Our annual STARGAZING program for the South Park Nature program...
Eric Canali's been doing this program for South Park since the mid 1980's and in recent years Erik and Tony have become indispensable additions to to the event.

We'll have a number of different types of telescopes and, weather permitting, we'll be looking at SATURN, MARS, and the MOON and a host of star clusters and nebulae as well as lots of first-hand instruction on learning your way around the sky including how the sky "works" and which constellations are up and where to look.

Those of you who need help are welcome to bring your own scopes and we'll help you with learning how to setup and use them too.


=========================================== 

Well... yuck. As it turned out, it wasn't cloudy but it was very humid and the light of the full moon was so well conducted through the moisture in the air that everything in the sky except the Moon, Mars and Saturn were kept at such a low contrast factor that they were almost invisible to the naked eye. So, all the cool stuff we could have done with finding constellations and deep sky objects was largely a no-go... Regardless, the attendees all got excellent views of the Moon, Mars, and Saturn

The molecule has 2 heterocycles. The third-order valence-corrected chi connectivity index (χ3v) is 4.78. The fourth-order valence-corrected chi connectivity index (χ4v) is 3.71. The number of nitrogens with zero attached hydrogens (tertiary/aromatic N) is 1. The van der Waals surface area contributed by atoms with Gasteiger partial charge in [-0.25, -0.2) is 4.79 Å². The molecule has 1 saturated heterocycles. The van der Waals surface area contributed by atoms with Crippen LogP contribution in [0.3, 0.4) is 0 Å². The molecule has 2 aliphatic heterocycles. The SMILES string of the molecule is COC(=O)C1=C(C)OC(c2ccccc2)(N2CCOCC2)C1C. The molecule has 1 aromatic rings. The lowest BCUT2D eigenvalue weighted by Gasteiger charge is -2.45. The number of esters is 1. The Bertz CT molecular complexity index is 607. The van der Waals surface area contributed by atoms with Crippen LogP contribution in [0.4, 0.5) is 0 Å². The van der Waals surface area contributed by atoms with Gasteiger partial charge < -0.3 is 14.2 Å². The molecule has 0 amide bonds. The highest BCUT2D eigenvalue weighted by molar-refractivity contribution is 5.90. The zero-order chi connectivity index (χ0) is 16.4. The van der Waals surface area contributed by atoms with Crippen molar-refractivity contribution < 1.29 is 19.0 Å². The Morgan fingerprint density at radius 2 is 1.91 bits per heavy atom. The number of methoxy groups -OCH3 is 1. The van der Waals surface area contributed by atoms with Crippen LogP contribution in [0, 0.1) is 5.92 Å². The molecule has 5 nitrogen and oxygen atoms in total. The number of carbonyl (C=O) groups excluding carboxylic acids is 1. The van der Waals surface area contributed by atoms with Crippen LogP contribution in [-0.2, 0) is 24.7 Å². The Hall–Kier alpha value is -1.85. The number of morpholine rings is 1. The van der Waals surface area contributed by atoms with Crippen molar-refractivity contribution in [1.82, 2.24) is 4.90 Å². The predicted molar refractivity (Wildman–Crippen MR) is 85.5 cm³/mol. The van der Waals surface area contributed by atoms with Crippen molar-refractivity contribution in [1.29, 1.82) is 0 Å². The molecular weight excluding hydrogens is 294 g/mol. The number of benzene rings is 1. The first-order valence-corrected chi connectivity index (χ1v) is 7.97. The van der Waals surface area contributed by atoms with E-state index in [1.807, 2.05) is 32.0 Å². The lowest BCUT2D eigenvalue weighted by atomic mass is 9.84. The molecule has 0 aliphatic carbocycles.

THERE'S PLENTY OF GOOD OBSERVING LEFT THIS SUMMER AND FALL ...
and more on our ASTRO-LINKS page.

Monday, July 29, 2013

Unearthly Spirals in the Sky?

Some of the strangest things you'll ever see in the sky are not necessarily UFO's.

Just do a Google image-search on the term Norway sky spiralor just sky spiral and you’ll get tons of photos from the Dec. 9, 2009 event seen by hundreds in the sky over Norway. Oh, and by the way, you may end up on some very strange websites... so be warned.




As unbelievably strange and Photoshopped as those images seem – that’s exactly what these events look like. What you are seeing is not cumulative time-smeared imagery, these portray immediate "snapshots" of the effect of a moment's glance at the sky....